Telemedicine: Valuable, But Not a Panacea
By Joey Berlin


Telemedicine can provide patients with considerable convenience and satisfaction, but challenges still exist with insurance payments and bottom-line value for individual physicians. 

That’s what physicians who have successfully integrated telemedicine into their practices told fellow doctors during Saturday’s Dawn Duster presentation at the 2019 Texas Medical Association Fall Conference. 

A three-physician panel told early risers that patients are extremely receptive to the convenience of telemedicine for getting straightforward medical problems checked out; that telemedicine does have limitations; and that it’s part of the future of health care despite current struggles integrating it into the profession. 

“There’s some cultural changes that we’re having to deal with. The physician community has to embrace it. … Patients have to adopt it. … But five to 10 years from now, we’re not going to think about this as a tele-anything. It’s just going to be health care,” said Ogechika Alozie, MD, CEO of Southwest Viral Med, an El Paso nonprofit that treats people with hepatitis C and HIV. “It’s going to be a different channel for health care.” 

Abilene family physician D. Allen Schultz, MD, chair of TMA’s Telemedicine Task Force, moderated the panel discussion, which featured Dr. Alozie and Jacob Childers, MD, the medical director of eMD Access, Austin Regional Clinic’s (ARC’s) on-demand telemedicine service.

Dr. Childers said eMD has seen 98.2% patient satisfaction in its service, based on surveys ARC offers after each telemedicine encounter.

“We get extraordinary feedback, and there’s also a free-text area. So we really have a long collection of satisfied patients who describe the convenience, the fact that they didn’t have to take a half-day off work for what they thought was a pretty simple, straightforward issue,” Dr. Childers said. “What we see is the first time somebody uses it, they’re fairly amazed, because they’ve never had that ease of access.” 

ARC has been moving into more value-based contracting, and in that realm telemedicine “really is a no-brainer,” Dr. Childers said. “It’s an ER avoidance tool. So in addition to that patient satisfaction and convenience … sometimes, a 5- or 10-minute telemedicine consultation will save a $3,000 ER admission. So when we’re calculating our ROI [return on investment], we actually look at that as well, the number of ER avoidances.”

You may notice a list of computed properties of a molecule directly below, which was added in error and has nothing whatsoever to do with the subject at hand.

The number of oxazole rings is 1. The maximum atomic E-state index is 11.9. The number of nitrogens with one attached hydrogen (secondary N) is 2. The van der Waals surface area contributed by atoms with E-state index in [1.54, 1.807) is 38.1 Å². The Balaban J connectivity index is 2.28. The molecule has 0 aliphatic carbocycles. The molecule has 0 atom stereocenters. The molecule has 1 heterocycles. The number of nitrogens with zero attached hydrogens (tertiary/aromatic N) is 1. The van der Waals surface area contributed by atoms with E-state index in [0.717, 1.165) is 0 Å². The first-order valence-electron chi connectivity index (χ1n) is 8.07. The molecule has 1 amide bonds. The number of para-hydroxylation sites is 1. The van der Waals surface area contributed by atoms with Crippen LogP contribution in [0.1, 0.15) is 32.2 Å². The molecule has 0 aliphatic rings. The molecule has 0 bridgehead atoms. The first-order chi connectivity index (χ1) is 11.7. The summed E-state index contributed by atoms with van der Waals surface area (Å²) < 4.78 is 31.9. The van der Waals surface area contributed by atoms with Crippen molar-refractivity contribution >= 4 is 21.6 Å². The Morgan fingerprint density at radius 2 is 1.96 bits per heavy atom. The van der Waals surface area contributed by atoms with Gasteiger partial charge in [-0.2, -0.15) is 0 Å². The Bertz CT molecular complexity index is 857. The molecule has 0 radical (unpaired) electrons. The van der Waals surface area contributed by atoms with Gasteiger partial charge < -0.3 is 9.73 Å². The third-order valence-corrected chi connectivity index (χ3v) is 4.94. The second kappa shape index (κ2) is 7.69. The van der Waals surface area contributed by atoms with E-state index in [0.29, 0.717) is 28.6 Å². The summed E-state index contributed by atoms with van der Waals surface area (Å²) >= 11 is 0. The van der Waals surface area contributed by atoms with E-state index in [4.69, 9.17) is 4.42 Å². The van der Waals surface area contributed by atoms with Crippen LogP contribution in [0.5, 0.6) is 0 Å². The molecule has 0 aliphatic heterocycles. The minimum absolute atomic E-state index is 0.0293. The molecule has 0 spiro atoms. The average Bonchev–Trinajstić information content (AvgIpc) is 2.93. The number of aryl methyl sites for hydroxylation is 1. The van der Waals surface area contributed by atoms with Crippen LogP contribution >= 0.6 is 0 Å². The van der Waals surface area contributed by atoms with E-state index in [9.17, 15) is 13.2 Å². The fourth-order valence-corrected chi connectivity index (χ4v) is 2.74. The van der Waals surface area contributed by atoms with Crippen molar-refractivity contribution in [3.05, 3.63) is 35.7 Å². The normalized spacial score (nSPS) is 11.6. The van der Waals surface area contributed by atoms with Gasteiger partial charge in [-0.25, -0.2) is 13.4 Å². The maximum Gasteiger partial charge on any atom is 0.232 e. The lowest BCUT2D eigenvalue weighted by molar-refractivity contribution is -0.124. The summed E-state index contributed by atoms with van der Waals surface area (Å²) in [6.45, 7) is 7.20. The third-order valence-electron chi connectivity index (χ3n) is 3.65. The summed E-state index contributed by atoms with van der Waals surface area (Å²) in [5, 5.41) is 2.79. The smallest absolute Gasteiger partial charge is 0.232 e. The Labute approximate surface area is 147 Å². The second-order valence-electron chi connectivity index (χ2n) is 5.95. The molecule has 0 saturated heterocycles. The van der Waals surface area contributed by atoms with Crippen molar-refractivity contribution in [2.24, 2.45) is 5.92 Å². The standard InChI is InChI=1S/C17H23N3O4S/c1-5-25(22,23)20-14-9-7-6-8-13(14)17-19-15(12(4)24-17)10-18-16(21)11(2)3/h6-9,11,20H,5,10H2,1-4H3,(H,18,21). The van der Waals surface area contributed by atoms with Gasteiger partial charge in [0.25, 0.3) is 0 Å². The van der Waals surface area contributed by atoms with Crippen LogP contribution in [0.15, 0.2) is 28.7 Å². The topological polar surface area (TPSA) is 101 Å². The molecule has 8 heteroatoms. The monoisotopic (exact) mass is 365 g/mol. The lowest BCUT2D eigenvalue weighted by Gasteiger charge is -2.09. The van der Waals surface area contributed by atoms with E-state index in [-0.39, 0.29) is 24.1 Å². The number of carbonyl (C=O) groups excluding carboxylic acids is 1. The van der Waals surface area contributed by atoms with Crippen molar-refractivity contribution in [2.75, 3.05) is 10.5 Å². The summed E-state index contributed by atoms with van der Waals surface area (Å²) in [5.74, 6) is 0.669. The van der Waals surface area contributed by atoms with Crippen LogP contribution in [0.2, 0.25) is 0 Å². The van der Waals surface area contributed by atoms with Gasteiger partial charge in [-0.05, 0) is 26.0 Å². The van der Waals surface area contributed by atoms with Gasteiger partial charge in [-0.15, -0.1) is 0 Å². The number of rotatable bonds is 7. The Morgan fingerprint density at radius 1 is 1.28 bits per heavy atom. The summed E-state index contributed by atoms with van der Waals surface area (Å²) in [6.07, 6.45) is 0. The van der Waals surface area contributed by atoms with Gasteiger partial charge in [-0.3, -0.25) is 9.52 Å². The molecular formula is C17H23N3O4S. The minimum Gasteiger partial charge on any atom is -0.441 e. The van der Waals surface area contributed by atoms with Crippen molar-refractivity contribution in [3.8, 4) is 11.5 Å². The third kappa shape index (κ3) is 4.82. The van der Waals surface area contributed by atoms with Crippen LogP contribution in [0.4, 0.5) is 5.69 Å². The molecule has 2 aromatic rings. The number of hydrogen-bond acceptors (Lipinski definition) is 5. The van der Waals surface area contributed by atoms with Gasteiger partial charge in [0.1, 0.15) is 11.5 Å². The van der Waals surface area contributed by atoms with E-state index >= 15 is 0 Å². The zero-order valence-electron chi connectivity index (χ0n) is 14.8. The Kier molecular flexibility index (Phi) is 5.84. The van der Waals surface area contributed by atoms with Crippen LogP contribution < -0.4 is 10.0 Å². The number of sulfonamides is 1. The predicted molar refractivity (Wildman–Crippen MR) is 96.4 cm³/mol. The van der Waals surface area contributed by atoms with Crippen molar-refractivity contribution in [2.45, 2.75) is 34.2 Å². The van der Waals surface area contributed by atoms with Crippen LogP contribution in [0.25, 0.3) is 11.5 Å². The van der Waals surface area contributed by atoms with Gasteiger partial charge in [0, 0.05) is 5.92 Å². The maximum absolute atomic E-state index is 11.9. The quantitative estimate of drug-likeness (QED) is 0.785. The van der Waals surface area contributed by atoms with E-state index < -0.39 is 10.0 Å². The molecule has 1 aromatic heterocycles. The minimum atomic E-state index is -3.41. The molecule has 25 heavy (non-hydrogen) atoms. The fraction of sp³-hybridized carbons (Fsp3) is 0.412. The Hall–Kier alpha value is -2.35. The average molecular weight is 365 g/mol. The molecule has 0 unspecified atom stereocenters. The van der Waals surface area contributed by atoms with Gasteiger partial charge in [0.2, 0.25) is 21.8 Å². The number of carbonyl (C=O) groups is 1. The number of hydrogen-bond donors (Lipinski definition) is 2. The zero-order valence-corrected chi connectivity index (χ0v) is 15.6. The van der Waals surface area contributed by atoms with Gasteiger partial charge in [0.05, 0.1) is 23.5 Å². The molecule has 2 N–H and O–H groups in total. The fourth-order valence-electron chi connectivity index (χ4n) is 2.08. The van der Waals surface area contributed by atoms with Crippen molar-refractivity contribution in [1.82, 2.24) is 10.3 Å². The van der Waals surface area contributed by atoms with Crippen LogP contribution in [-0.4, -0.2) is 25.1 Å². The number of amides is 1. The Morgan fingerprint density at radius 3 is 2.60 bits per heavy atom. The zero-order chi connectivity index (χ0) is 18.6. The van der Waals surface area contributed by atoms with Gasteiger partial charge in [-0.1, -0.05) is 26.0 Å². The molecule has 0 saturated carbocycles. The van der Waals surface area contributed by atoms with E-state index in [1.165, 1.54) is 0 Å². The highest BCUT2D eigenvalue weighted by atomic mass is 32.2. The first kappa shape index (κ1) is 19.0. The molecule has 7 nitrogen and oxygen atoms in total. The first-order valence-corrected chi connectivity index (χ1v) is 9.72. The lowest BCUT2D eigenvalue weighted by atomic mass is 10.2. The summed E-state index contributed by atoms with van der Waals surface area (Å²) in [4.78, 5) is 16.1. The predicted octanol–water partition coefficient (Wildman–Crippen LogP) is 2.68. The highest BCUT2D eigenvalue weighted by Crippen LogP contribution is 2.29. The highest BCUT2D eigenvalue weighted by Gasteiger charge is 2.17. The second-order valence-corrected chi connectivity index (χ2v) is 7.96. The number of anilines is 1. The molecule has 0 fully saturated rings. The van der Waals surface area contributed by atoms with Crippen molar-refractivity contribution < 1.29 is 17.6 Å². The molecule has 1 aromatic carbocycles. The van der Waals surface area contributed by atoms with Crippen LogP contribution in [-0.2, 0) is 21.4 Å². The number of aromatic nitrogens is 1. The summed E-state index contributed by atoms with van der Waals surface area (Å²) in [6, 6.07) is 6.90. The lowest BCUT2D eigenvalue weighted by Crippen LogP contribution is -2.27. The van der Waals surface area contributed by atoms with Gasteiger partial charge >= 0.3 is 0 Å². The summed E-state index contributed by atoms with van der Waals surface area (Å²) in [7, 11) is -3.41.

Dr. Alozie warned, however, “telemedicine is not a panacea for all comers.” Sometimes patients’ conditions dictate an in-person visit, he noted. And getting insurers to pay for telemedicine services is a continuing challenge. 

At one point, Dr. Alozie asked audience members to raise their hands if they were currently using telemedicine. Fewer than 10 hands went up. When he asked how many of that small group had been paid by a health plan more than 50% of the time, only a few raised their hands. 

Two years ago, the TMA-backed Senate Bill 1107 established a framework for telemedicine in Texas. And during this year’s legislative session, the Texas Legislature passed new TMA-backed bills establishing telemedicine-related coverage requirements. 

Over time, Dr. Alozie said, insurance companies will realize that paying for telemedicine “just makes sense, because we want to keep people out of acute care settings that don’t need acute care settings, and dollar for dollar, it’s cheaper.” 

But he went on to warn that “if you’re an individual physician today, the truth is, … unless you have a unique efficiency model where you’ve run the numbers and you can do a 3-to-1, 4-to-1 calculation compared to bringing them in, [I’m not sure] it makes sense for your bottom line right now. I think it will over time.” 

Dr. Childers foresees telemedicine becoming more pervasive over time, with practices finding more and more ways to leverage communication tools, and payment models changing around it. 

“If I had a piece of advice to people in here who’ve not yet dipped their toe in, [it’s to] look out there and find that low-hanging fruit in your practice where you think it really makes perfect sense, and get your feet wet in that,” he said.

Last Updated On

September 18, 2019

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Joey Berlin

Associate Editor

(512) 370-1393

Joey Berlin is associate editor of Texas Medicine. His previous work includes stints as a reporter and editor for various newspapers and publishing companies, and he’s covered everything from hard news to sports to workers’ compensation. Joey grew up in the Kansas City area and attended the University of Kansas. He lives in Austin.

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